I don’t know a lot about fashion magazines, but according to Dodai Stewart of Jezebel, Vogue Italia (Italian Vogue) is known as the “fashiony-est fashion magazine in the world.” Which is why their choice to include three “plus-size” fashion models on the cover of their latest issue is being heralded as a groundbreaking step for the fashion industry in its attempts to widen the scope of the “beauty” it celebrates. The June issue shows “plus-size” models Tara Lynn, Candice Huffine and Robyn Lawley posing, lingerie-clad, over a table full of food. Apparently, it’s been ten years since Vogue Italia featured a model over size 8 on its cover.
The magazine’s editor-in-chief, Franca Sozzani, recently said in an interview, “We help [plus-size women] dress fashionably. We say: It’s pointless for you to buy leggings, take this because this will look good on you. We help them choose. We don’t talk about diets because they don’t want to be on a diet, but it’s not a ghetto. Why should these women slim down? Many of the women who have a few extra kilos are especially beautiful and also more feminine.”
She was also the guiding force behind Vogue Italia’s “all black” issue in 2008, and earlier this year, launched a petition against pro-anorexia websites. Dodai says that this is proof that Sozzani is “eager to embrace diversity,” but both issues seem like fairly clumsy attempts at diversity to me.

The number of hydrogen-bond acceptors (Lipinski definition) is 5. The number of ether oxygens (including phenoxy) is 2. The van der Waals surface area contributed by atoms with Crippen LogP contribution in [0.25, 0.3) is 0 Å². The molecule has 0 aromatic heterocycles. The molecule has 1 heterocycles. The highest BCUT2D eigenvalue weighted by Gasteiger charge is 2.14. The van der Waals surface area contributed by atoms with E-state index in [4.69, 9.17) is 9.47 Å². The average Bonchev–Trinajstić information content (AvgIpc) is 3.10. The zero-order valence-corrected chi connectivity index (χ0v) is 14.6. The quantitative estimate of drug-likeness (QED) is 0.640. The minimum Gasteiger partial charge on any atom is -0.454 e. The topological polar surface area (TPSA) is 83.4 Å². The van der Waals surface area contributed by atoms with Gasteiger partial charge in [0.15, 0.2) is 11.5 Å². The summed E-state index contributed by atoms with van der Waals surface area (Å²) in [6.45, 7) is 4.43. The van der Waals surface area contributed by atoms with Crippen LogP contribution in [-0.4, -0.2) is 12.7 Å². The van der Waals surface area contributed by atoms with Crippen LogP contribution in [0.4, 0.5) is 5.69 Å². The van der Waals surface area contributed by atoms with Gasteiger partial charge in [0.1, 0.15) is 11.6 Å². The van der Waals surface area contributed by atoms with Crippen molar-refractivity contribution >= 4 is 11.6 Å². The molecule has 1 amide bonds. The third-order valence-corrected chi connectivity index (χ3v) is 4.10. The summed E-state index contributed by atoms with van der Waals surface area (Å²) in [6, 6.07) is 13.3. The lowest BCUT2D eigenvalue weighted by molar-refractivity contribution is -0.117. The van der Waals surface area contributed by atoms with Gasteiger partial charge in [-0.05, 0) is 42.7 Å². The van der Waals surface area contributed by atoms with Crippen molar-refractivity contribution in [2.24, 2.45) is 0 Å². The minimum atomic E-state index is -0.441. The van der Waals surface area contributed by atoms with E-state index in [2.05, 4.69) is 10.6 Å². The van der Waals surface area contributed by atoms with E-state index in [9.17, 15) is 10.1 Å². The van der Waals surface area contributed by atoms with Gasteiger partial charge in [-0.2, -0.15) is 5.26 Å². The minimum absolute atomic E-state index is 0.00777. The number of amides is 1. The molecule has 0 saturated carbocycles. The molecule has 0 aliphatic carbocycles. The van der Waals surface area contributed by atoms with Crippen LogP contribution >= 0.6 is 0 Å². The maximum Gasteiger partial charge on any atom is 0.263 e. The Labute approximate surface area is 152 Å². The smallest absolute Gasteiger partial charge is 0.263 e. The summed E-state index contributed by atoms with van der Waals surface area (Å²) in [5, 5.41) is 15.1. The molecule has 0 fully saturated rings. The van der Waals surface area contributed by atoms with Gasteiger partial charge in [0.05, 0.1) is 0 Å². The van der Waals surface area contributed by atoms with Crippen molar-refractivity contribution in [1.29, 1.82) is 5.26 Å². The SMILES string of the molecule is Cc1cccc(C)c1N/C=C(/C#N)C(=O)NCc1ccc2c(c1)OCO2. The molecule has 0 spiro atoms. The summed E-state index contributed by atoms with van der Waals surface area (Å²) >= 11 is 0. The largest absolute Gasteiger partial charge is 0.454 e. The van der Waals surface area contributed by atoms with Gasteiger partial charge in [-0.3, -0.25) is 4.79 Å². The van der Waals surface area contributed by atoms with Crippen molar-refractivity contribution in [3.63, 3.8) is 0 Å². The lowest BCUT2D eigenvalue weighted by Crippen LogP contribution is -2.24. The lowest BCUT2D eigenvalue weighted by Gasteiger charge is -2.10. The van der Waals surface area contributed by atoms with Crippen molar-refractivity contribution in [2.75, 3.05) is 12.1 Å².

In a great post for Chicology, Lauren Caruso writes, “I know I should be happy to see these women confidently posed on a major cover, but perhaps dedicating an entire issue to the matter is a slightly off-putting move by Sozzani, as it only draws attention to the fact that they’re different.” And the fact is, although the women in the magazine are certainly beautiful, labeling them as “plus-size” simply highlights the fact that they deviate from a norm.
Considering the fact that these women’s bodies look an awful lot like mine, it’s not entirely encouraging to see models labeled “plus-size” on the covers of magazines, because even if it’s a breakthrough to have them there, their presence is accompanied by a reminder that they are out of the ordinary. Even though, compared to ordinary women, they are entirely normal.
And Sozzani’s comments are also troubling for a variety of reasons. Women shouldn’t have to be “feminine” to make it onto the covers of fashion magazines, and maybe the fact that Sozzani sees women above a size 4 as possessing “extra” kilos is exactly the problem. It’s also bizarre that the women in the magazine are posing in lingerie, despite Sozzani’s claim that fashion magazines show “plus-size” women how to dress. This seems just to show women how to pose sexily on pianos, not wear fashionable clothes.
And for goodness’ sake – why do the women need to be posed next to food? As Dodai points out, “[it] seems like we’re getting to a place where straight-size models are hired to wear clothes and plus-size models are hired to take them off.” And the presence of the food seems to indicate that “plus-size” models just want to eat.
This is not to say that it isn’t wonderful to see normal-sized women on the covers of fashion magazines, because it is. But it’s important to continue to critique the fashion industry, especially since Vogue Italia’s covers are still by no means perfect.
Photo from Pinksherbet's Flickr photostream.
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